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Authentic Persuasive Writing to Promote Summer Reading
|Grades||9 – 12|
|Lesson Plan Type||Standard Lesson|
|Estimated Time||Five 50-minute sessions|
Devote time during your last weeks of school to promote summer reading by inviting students to create brochures and flyers that suggest books and genres to explore during the summer months. Students first work in small groups to examine a variety of booklists, synthesizing the attributes of effective booklists. Next, students determine a focal point (genre, topic, etc.) for their booklists and gather appropriate information. Finally, students examine an example of persuasive writing, considering audience and purpose. They then write text for their booklist fliers or brochures, with audience and purpose in mind.
You can customize the lesson, if desired, to promote reading any time of the year.
|ALA’s Young Adult Library Services Association: The American library Association's site for young adult literature includes a variety of booklists.
ReadWriteThink Printing Press: Students can use this online tool to create brochures or flyers.
Gloria Pipkin explains in her Notes Plus article, "Of course we want our students to read over the summer, but I've yet to be convinced that the typical summer reading assignment does much to extend love of reading or increase literary competence. There may be a handful of students who can't wait to tackle our scintillating assignments on their summer vacation, but for the most part, summer reading assignments are regarded as a plague and a pox, even by avid readers, who much prefer choosing their own books."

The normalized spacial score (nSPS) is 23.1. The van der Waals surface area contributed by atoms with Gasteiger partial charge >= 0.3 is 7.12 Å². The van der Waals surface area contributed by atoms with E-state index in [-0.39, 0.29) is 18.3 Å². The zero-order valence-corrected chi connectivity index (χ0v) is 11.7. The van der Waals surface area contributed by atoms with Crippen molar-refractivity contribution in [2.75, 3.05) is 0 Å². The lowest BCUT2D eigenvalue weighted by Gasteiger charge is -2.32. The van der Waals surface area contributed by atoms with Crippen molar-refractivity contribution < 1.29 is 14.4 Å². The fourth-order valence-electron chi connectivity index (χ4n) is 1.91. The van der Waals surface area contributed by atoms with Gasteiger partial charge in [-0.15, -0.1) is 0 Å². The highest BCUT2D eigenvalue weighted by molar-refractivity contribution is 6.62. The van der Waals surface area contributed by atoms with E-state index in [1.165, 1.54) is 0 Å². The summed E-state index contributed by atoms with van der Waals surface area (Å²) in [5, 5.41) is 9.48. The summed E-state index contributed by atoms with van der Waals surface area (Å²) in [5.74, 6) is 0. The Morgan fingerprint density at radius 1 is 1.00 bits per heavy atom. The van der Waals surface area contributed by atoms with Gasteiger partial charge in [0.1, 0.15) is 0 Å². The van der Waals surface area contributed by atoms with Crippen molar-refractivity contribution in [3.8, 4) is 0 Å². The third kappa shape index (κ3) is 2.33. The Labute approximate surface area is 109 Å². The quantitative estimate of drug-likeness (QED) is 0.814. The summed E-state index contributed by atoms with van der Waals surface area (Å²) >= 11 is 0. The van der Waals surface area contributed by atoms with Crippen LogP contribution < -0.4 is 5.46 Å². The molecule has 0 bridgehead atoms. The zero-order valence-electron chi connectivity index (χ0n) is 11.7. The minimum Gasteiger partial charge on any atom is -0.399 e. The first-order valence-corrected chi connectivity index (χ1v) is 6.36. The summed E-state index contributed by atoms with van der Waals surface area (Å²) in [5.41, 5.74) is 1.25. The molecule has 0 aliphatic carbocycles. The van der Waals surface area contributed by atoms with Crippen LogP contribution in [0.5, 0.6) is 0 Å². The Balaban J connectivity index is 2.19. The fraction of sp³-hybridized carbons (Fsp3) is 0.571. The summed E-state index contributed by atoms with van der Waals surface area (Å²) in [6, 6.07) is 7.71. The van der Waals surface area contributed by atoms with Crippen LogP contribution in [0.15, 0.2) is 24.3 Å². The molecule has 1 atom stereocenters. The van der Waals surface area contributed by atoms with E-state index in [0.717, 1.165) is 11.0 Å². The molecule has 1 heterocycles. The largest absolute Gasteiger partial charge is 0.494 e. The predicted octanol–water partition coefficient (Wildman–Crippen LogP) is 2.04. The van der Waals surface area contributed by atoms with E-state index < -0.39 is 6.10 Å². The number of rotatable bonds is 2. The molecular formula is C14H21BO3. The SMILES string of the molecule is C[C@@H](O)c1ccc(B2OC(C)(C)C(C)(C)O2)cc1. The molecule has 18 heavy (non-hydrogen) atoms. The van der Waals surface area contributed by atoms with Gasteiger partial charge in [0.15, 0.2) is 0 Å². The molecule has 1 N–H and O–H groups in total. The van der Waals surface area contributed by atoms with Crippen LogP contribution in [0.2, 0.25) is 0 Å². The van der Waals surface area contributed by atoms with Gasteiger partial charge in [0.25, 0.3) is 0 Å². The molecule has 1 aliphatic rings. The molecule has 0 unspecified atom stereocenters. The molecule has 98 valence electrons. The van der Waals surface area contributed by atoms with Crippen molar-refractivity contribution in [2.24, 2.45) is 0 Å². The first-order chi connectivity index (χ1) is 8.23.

Rather than required readings, Pipkin suggests that we invite students to create their own summer reading opportunities, which they then share and promote within the classroom or school making summer reading projects into student-centered explorations.
Pipkin, Gloria. "Promoting Real Summer Reading." Notes Plus 15.4 (March 1997): 7-8.